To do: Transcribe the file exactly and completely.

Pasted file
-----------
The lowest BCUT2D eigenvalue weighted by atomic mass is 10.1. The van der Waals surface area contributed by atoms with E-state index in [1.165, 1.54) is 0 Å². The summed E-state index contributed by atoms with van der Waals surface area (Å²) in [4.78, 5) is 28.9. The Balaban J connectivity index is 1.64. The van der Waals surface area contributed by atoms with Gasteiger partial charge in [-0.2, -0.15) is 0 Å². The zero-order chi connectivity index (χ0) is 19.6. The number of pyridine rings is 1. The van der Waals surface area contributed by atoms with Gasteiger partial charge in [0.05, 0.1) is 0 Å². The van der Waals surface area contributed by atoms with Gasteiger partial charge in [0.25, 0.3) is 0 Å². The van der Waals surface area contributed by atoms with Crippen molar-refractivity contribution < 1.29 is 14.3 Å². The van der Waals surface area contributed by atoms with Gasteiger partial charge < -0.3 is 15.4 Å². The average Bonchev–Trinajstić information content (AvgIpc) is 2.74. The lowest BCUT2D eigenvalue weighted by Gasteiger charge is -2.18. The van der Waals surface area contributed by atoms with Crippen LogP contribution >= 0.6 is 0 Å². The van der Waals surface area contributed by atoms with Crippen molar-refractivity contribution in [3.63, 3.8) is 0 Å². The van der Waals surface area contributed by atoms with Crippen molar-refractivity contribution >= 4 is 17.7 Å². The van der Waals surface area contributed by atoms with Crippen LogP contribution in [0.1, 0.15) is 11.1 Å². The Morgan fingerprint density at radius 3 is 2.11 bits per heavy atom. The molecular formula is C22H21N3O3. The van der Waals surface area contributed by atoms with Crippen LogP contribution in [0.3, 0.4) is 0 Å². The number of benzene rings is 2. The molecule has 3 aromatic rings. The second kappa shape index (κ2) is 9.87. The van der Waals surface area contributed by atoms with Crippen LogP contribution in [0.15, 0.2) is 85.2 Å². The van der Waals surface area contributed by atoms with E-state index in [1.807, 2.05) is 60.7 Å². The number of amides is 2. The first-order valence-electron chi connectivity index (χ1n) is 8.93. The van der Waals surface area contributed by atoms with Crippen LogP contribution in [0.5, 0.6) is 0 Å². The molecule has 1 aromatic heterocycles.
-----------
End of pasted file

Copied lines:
The lowest BCUT2D eigenvalue weighted by atomic mass is 10.1. The van der Waals surface area contributed by atoms with E-state index in [1.165, 1.54) is 0 Å². The summed E-state index contributed by atoms with van der Waals surface area (Å²) in [4.78, 5) is 28.9. The Balaban J connectivity index is 1.64. The van der Waals surface area contributed by atoms with Gasteiger partial charge in [-0.2, -0.15) is 0 Å². The zero-order chi connectivity index (χ0) is 19.6. The number of pyridine rings is 1. The van der Waals surface area contributed by atoms with Gasteiger partial charge in [0.05, 0.1) is 0 Å². The van der Waals surface area contributed by atoms with Gasteiger partial charge in [0.25, 0.3) is 0 Å². The van der Waals surface area contributed by atoms with Crippen molar-refractivity contribution < 1.29 is 14.3 Å². The van der Waals surface area contributed by atoms with Gasteiger partial charge < -0.3 is 15.4 Å². The average Bonchev–Trinajstić information content (AvgIpc) is 2.74. The lowest BCUT2D eigenvalue weighted by Gasteiger charge is -2.18. The van der Waals surface area contributed by atoms with Crippen LogP contribution >= 0.6 is 0 Å². The van der Waals surface area contributed by atoms with Crippen molar-refractivity contribution in [3.63, 3.8) is 0 Å². The van der Waals surface area contributed by atoms with Crippen molar-refractivity contribution >= 4 is 17.7 Å². The van der Waals surface area contributed by atoms with Crippen LogP contribution in [0.1, 0.15) is 11.1 Å². The Morgan fingerprint density at radius 3 is 2.11 bits per heavy atom. The molecular formula is C22H21N3O3. The van der Waals surface area contributed by atoms with Crippen LogP contribution in [0.3, 0.4) is 0 Å². The number of benzene rings is 2. The molecule has 3 aromatic rings. The second kappa shape index (κ2) is 9.87. The van der Waals surface area contributed by atoms with Crippen LogP contribution in [0.15, 0.2) is 85.2 Å². The van der Waals surface area contributed by atoms with E-state index in [1.807, 2.05) is 60.7 Å². The number of amides is 2. The first-order valence-electron chi connectivity index (χ1n) is 8.93. The van der Waals surface area contributed by atoms with Crippen LogP contribution in [0.5, 0.6) is 0 Å². The molecule has 1 aromatic heterocycles.